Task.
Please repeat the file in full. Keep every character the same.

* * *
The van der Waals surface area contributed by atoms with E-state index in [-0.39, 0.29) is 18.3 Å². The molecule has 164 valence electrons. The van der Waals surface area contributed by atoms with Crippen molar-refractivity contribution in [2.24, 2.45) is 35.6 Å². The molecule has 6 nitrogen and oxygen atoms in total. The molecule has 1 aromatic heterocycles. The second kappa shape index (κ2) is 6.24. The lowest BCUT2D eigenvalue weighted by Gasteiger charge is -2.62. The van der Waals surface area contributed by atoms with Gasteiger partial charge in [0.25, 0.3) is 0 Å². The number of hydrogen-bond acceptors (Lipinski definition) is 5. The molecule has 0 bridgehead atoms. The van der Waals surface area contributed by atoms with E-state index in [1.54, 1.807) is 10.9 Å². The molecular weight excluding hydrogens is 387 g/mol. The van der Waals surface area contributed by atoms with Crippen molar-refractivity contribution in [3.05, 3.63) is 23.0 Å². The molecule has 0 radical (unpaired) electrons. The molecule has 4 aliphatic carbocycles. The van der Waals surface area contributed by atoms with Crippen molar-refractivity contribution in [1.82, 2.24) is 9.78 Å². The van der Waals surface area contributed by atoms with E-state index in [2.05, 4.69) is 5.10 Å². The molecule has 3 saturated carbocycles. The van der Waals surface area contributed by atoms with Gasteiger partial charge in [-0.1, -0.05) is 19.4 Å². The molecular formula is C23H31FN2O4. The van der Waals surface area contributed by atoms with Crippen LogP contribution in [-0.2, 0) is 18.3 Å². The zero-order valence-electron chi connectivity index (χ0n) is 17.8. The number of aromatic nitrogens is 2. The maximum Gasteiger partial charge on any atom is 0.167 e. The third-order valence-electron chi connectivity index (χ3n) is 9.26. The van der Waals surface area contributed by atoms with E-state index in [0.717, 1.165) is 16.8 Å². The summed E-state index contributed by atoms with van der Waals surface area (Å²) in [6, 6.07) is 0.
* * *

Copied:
The van der Waals surface area contributed by atoms with E-state index in [-0.39, 0.29) is 18.3 Å². The molecule has 164 valence electrons. The van der Waals surface area contributed by atoms with Crippen molar-refractivity contribution in [2.24, 2.45) is 35.6 Å². The molecule has 6 nitrogen and oxygen atoms in total. The molecule has 1 aromatic heterocycles. The second kappa shape index (κ2) is 6.24. The lowest BCUT2D eigenvalue weighted by Gasteiger charge is -2.62. The van der Waals surface area contributed by atoms with Gasteiger partial charge in [0.25, 0.3) is 0 Å². The number of hydrogen-bond acceptors (Lipinski definition) is 5. The molecule has 0 bridgehead atoms. The van der Waals surface area contributed by atoms with E-state index in [1.54, 1.807) is 10.9 Å². The molecular weight excluding hydrogens is 387 g/mol. The van der Waals surface area contributed by atoms with Crippen molar-refractivity contribution in [3.05, 3.63) is 23.0 Å². The molecule has 0 radical (unpaired) electrons. The molecule has 4 aliphatic carbocycles. The van der Waals surface area contributed by atoms with Crippen molar-refractivity contribution in [1.82, 2.24) is 9.78 Å². The van der Waals surface area contributed by atoms with E-state index in [2.05, 4.69) is 5.10 Å². The molecule has 3 saturated carbocycles. The van der Waals surface area contributed by atoms with Gasteiger partial charge in [-0.1, -0.05) is 19.4 Å². The molecular formula is C23H31FN2O4. The van der Waals surface area contributed by atoms with Crippen LogP contribution in [-0.2, 0) is 18.3 Å². The zero-order valence-electron chi connectivity index (χ0n) is 17.8. The number of aromatic nitrogens is 2. The maximum Gasteiger partial charge on any atom is 0.167 e. The third-order valence-electron chi connectivity index (χ3n) is 9.26. The van der Waals surface area contributed by atoms with E-state index in [0.717, 1.165) is 16.8 Å². The summed E-state index contributed by atoms with van der Waals surface area (Å²) in [6, 6.07) is 0.